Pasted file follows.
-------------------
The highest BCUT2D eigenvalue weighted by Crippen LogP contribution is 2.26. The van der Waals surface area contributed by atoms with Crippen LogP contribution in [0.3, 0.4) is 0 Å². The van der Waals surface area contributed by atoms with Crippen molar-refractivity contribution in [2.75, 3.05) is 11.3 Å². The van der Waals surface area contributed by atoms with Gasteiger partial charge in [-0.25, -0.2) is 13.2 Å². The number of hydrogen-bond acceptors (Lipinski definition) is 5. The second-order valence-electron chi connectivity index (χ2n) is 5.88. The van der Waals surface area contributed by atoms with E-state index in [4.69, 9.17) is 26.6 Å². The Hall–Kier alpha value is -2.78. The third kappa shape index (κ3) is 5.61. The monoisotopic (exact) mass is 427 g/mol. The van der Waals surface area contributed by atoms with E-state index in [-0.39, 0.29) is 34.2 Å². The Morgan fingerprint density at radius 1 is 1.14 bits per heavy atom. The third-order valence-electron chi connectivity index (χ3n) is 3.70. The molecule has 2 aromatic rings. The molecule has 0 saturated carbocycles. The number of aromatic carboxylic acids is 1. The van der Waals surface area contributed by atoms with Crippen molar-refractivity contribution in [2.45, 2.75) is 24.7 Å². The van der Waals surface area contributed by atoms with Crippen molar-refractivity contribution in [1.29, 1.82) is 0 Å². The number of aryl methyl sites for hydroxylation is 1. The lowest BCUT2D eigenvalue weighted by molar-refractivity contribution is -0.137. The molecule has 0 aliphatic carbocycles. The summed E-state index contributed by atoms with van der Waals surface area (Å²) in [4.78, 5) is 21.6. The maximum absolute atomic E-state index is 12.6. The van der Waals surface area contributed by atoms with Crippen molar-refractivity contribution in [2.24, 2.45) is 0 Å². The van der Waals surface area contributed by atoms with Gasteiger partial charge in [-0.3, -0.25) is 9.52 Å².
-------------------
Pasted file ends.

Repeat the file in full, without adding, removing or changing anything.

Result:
The highest BCUT2D eigenvalue weighted by Crippen LogP contribution is 2.26. The van der Waals surface area contributed by atoms with Crippen LogP contribution in [0.3, 0.4) is 0 Å². The van der Waals surface area contributed by atoms with Crippen molar-refractivity contribution in [2.75, 3.05) is 11.3 Å². The van der Waals surface area contributed by atoms with Gasteiger partial charge in [-0.25, -0.2) is 13.2 Å². The number of hydrogen-bond acceptors (Lipinski definition) is 5. The second-order valence-electron chi connectivity index (χ2n) is 5.88. The van der Waals surface area contributed by atoms with E-state index in [4.69, 9.17) is 26.6 Å². The Hall–Kier alpha value is -2.78. The third kappa shape index (κ3) is 5.61. The monoisotopic (exact) mass is 427 g/mol. The van der Waals surface area contributed by atoms with E-state index in [-0.39, 0.29) is 34.2 Å². The Morgan fingerprint density at radius 1 is 1.14 bits per heavy atom. The third-order valence-electron chi connectivity index (χ3n) is 3.70. The molecule has 2 aromatic rings. The molecule has 0 saturated carbocycles. The number of aromatic carboxylic acids is 1. The van der Waals surface area contributed by atoms with Crippen molar-refractivity contribution in [2.45, 2.75) is 24.7 Å². The van der Waals surface area contributed by atoms with Crippen molar-refractivity contribution in [1.29, 1.82) is 0 Å². The number of aryl methyl sites for hydroxylation is 1. The lowest BCUT2D eigenvalue weighted by molar-refractivity contribution is -0.137. The molecule has 0 aliphatic carbocycles. The summed E-state index contributed by atoms with van der Waals surface area (Å²) in [4.78, 5) is 21.6. The maximum absolute atomic E-state index is 12.6. The van der Waals surface area contributed by atoms with Crippen molar-refractivity contribution in [2.24, 2.45) is 0 Å². The van der Waals surface area contributed by atoms with Gasteiger partial charge in [-0.3, -0.25) is 9.52 Å².